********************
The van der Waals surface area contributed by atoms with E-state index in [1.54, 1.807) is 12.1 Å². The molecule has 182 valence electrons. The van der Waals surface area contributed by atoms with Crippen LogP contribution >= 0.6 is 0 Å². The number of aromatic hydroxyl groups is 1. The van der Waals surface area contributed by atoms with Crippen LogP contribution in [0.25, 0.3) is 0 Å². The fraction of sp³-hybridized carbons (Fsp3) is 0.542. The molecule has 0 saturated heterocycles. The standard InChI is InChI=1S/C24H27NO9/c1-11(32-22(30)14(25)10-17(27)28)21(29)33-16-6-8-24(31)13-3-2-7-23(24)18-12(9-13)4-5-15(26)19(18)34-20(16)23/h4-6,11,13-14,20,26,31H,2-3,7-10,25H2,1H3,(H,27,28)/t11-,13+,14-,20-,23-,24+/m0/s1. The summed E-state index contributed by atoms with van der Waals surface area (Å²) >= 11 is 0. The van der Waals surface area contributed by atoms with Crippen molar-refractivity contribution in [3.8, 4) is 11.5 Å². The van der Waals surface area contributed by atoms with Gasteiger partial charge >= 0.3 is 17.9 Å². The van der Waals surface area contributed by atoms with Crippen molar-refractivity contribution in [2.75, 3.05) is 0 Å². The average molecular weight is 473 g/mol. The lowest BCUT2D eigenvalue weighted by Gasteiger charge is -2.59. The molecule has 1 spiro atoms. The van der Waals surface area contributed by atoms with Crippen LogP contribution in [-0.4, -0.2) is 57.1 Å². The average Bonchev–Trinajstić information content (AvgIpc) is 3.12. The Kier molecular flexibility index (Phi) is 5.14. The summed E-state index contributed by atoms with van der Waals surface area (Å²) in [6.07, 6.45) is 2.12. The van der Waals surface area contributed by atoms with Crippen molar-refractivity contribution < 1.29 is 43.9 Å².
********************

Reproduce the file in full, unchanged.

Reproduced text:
The van der Waals surface area contributed by atoms with E-state index in [1.54, 1.807) is 12.1 Å². The molecule has 182 valence electrons. The van der Waals surface area contributed by atoms with Crippen LogP contribution >= 0.6 is 0 Å². The number of aromatic hydroxyl groups is 1. The van der Waals surface area contributed by atoms with Crippen LogP contribution in [0.25, 0.3) is 0 Å². The fraction of sp³-hybridized carbons (Fsp3) is 0.542. The molecule has 0 saturated heterocycles. The standard InChI is InChI=1S/C24H27NO9/c1-11(32-22(30)14(25)10-17(27)28)21(29)33-16-6-8-24(31)13-3-2-7-23(24)18-12(9-13)4-5-15(26)19(18)34-20(16)23/h4-6,11,13-14,20,26,31H,2-3,7-10,25H2,1H3,(H,27,28)/t11-,13+,14-,20-,23-,24+/m0/s1. The summed E-state index contributed by atoms with van der Waals surface area (Å²) >= 11 is 0. The van der Waals surface area contributed by atoms with Crippen molar-refractivity contribution in [3.8, 4) is 11.5 Å². The van der Waals surface area contributed by atoms with Gasteiger partial charge >= 0.3 is 17.9 Å². The van der Waals surface area contributed by atoms with Crippen molar-refractivity contribution in [2.75, 3.05) is 0 Å². The average molecular weight is 473 g/mol. The lowest BCUT2D eigenvalue weighted by Gasteiger charge is -2.59. The molecule has 1 spiro atoms. The van der Waals surface area contributed by atoms with Crippen LogP contribution in [-0.4, -0.2) is 57.1 Å². The average Bonchev–Trinajstić information content (AvgIpc) is 3.12. The Kier molecular flexibility index (Phi) is 5.14. The summed E-state index contributed by atoms with van der Waals surface area (Å²) in [6.07, 6.45) is 2.12. The van der Waals surface area contributed by atoms with Crippen molar-refractivity contribution < 1.29 is 43.9 Å².